Henricus Hondius and Joannes Janssonius immediately ordered the engraving of plates identical to the ones bought by Blaeu.
They also decided that a new spectacular world map had to be included, because their world map by Rumold Mercator (dating back to 1595) could not compete with Blaeu's world map with figured borders that had been sold as a loose map since 1606 but was now the front showpiece map of Blaeu's atlas. They copied verbatim the title of his world map (New geographical and maritime map of the whole world), as well as the cartouche in America that attributes its discovery to Christopher Columbus on behalf of the royals of Castile, and attribute the naming of America to Amerigo Vespucci. Contrary to Blaeu, Hondius and Janssonius follow in this map the relatively novel concept of California as an island, a misconception that would persist for almost two centuries.
The map is dedicated to the scientists David Sanclarus, Antonius de Willon and Martinius.
"The world map of 1630 by Henricus Hondius is the oldest dated map in an atlas on which a Dutch discovery in Australia has been shown cartographically. This world map in two hemispheres is the earliest attempt to present an interested public the discoveries in the Gulf of Carpentaria. It is one of the first maps which deviates from Mercator's picture of the world. But the huge imaginary south-land has not yet been completely rejected."
"In 1629, threatened by pending competition from W.J. Blaeu and his sons, Jan Jansson and his partner Henricus Hondius set about revising the Mercator-Hondius atlas which (in respect of the world map) had continued unchanged for nearly thirty-five years.
The partners' new world map is a fine ornate example of the decorative cartography of the time. The two hemispheres are bordered by voluptuous representations of the four elements and other scenes: in the top corners are portraits of Julius Caesar and Claudius Ptolemy and in the bottom corners are portraits of the author's father Jodocus Hondius and his mentor Gerard Mercator.
For geographical detail Hondius has followed Speed and his contemporaries and also represents California as an island. New features include part of the north Australia coastline extending towards New Guinea and a redrawing of north-east Canada with 'Queen Anne's forland' (Baffin Island) shown completely encircled by open water."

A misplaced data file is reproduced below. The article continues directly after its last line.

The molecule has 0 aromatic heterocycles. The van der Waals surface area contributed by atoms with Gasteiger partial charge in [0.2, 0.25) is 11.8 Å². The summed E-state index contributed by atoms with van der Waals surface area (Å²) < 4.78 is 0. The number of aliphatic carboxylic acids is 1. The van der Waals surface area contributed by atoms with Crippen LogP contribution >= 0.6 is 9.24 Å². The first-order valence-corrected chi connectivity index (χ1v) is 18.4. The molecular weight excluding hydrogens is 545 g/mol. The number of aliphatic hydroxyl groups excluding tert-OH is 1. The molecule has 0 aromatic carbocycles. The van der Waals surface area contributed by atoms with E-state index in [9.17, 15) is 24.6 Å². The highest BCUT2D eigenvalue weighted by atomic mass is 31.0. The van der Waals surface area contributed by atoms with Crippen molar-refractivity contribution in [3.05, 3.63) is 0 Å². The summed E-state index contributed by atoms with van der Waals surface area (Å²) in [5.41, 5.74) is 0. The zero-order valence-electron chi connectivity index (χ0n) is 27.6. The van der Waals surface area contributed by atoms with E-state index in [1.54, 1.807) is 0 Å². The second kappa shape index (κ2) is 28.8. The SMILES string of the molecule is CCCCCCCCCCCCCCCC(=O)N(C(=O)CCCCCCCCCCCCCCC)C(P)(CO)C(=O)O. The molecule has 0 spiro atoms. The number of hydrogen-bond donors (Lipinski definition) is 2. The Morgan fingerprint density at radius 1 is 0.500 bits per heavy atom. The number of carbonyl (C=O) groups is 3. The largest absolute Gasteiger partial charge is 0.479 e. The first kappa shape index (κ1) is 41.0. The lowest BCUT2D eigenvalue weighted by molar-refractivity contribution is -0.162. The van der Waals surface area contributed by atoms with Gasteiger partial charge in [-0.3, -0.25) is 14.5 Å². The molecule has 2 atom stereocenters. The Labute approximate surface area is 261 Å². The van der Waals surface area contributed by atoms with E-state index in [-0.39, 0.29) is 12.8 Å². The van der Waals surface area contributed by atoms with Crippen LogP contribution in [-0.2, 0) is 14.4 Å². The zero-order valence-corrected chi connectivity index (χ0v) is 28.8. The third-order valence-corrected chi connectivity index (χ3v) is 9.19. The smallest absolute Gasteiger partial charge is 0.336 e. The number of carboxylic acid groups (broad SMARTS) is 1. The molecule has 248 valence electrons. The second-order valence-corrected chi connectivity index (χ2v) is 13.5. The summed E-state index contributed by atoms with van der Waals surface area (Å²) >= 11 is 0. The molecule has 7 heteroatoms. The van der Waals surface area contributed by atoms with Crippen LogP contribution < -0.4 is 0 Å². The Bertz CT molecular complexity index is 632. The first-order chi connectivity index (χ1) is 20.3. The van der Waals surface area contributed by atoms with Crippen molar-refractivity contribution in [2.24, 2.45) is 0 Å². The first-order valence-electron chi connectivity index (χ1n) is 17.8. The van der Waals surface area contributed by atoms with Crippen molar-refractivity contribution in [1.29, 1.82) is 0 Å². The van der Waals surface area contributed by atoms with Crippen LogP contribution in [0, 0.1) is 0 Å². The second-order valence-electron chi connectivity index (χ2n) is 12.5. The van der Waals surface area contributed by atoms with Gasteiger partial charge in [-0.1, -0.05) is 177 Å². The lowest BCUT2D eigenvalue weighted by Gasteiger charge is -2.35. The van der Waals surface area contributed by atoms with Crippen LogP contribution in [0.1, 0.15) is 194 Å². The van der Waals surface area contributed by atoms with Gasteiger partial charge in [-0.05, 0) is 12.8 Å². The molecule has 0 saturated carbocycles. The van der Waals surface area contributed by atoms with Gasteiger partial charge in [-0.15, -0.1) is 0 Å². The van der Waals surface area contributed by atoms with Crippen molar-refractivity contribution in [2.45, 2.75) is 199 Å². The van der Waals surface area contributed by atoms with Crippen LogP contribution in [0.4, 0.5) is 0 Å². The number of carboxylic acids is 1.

"Jodocus Hondius the Elder, one of the most notable engravers of his time, is known for his work in association with many of the cartographers and publishers prominent at the end of the sixteenth and the beginning of the seventeenth century.
A native of Flanders, he grew up in Ghent, apprenticed as an instrument and globe maker and map engraver. In 1584, to escape the religious troubles sweeping the Low Countries at that time, he fled to London where he spent some years before finally settling in Amsterdam about 1593. In the London period he came into contact with the leading scientists and geographers of the day and engraved maps in The Mariner's Mirrour, the English edition of Waghenaer's Sea Atlas, as well as others with Pieter van den Keere, his brother-in-law. No doubt his temporary exile in London stood him in good stead, earning him an international reputation, for it could have been no accident that Speed chose Hondius to engrave the plates for the maps in The Theatre of the Empire of Great Britaine in the years between 1605 and 1610.
In 1604 Hondius bought the plates of Mercator's Atlas which, in spite of its excellence, had not competed successfully with the continuing demand for the Ortelius Theatrum Orbis Terrarum. To meet this competition Hondius added about 40 maps to Mercator's original number and from 1606 published enlarged editions in many languages, still under Mercator's name but with his own name as publisher. These atlases have become known as the Mercator/ Hondius series. The following year the maps were reengraved in miniature form and issued as a pocket Atlas Minor.
After the death of Jodocus Hondius the Elder in 1612, work on the two atlases, folio and miniature, was carried on by his widow and sons, Jodocus II and Henricus, and eventually in conjunction with Jan Jansson in Amsterdam. In all, from 1606 onwards, nearly 50 editions with increasing numbers of maps with texts in the main European languages were printed."
(Moreland and Bannister)